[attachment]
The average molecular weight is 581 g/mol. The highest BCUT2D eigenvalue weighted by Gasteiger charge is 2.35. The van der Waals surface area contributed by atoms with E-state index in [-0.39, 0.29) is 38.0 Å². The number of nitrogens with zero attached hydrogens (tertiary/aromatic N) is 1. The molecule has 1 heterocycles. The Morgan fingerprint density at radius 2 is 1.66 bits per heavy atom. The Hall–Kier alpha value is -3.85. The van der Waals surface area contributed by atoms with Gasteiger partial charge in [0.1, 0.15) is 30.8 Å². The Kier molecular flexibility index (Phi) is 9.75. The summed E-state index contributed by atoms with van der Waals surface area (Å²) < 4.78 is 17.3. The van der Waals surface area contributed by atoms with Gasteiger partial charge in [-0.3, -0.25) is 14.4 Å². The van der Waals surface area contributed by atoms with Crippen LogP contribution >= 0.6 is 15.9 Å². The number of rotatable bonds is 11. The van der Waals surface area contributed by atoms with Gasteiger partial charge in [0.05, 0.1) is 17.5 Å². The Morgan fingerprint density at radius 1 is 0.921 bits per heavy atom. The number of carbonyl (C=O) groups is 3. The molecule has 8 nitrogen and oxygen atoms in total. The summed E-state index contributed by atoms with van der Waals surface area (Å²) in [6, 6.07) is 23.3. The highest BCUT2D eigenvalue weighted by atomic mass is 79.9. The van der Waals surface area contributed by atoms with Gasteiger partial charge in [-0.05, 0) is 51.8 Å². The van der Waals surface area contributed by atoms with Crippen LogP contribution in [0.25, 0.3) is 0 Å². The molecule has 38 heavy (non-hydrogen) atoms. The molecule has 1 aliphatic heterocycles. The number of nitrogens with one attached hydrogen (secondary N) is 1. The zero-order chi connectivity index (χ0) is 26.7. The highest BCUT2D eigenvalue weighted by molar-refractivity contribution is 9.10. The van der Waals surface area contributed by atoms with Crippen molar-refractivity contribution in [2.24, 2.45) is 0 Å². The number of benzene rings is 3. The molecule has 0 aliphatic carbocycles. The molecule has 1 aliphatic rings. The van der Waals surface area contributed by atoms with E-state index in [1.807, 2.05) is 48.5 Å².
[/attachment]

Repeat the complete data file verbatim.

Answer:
The average molecular weight is 581 g/mol. The highest BCUT2D eigenvalue weighted by Gasteiger charge is 2.35. The van der Waals surface area contributed by atoms with E-state index in [-0.39, 0.29) is 38.0 Å². The number of nitrogens with zero attached hydrogens (tertiary/aromatic N) is 1. The molecule has 1 heterocycles. The Morgan fingerprint density at radius 2 is 1.66 bits per heavy atom. The Hall–Kier alpha value is -3.85. The van der Waals surface area contributed by atoms with Gasteiger partial charge in [0.1, 0.15) is 30.8 Å². The Kier molecular flexibility index (Phi) is 9.75. The summed E-state index contributed by atoms with van der Waals surface area (Å²) < 4.78 is 17.3. The van der Waals surface area contributed by atoms with Gasteiger partial charge in [-0.3, -0.25) is 14.4 Å². The van der Waals surface area contributed by atoms with Crippen LogP contribution >= 0.6 is 15.9 Å². The number of rotatable bonds is 11. The van der Waals surface area contributed by atoms with Gasteiger partial charge in [0.05, 0.1) is 17.5 Å². The Morgan fingerprint density at radius 1 is 0.921 bits per heavy atom. The number of carbonyl (C=O) groups is 3. The molecule has 8 nitrogen and oxygen atoms in total. The summed E-state index contributed by atoms with van der Waals surface area (Å²) in [6, 6.07) is 23.3. The highest BCUT2D eigenvalue weighted by atomic mass is 79.9. The van der Waals surface area contributed by atoms with Gasteiger partial charge in [-0.05, 0) is 51.8 Å². The van der Waals surface area contributed by atoms with Crippen LogP contribution in [0.25, 0.3) is 0 Å². The molecule has 38 heavy (non-hydrogen) atoms. The molecule has 1 aliphatic heterocycles. The number of nitrogens with one attached hydrogen (secondary N) is 1. The zero-order chi connectivity index (χ0) is 26.7. The highest BCUT2D eigenvalue weighted by molar-refractivity contribution is 9.10. The van der Waals surface area contributed by atoms with Crippen molar-refractivity contribution in [2.24, 2.45) is 0 Å². The number of benzene rings is 3. The molecule has 0 aliphatic carbocycles. The molecule has 1 aliphatic rings. The van der Waals surface area contributed by atoms with E-state index in [1.807, 2.05) is 48.5 Å².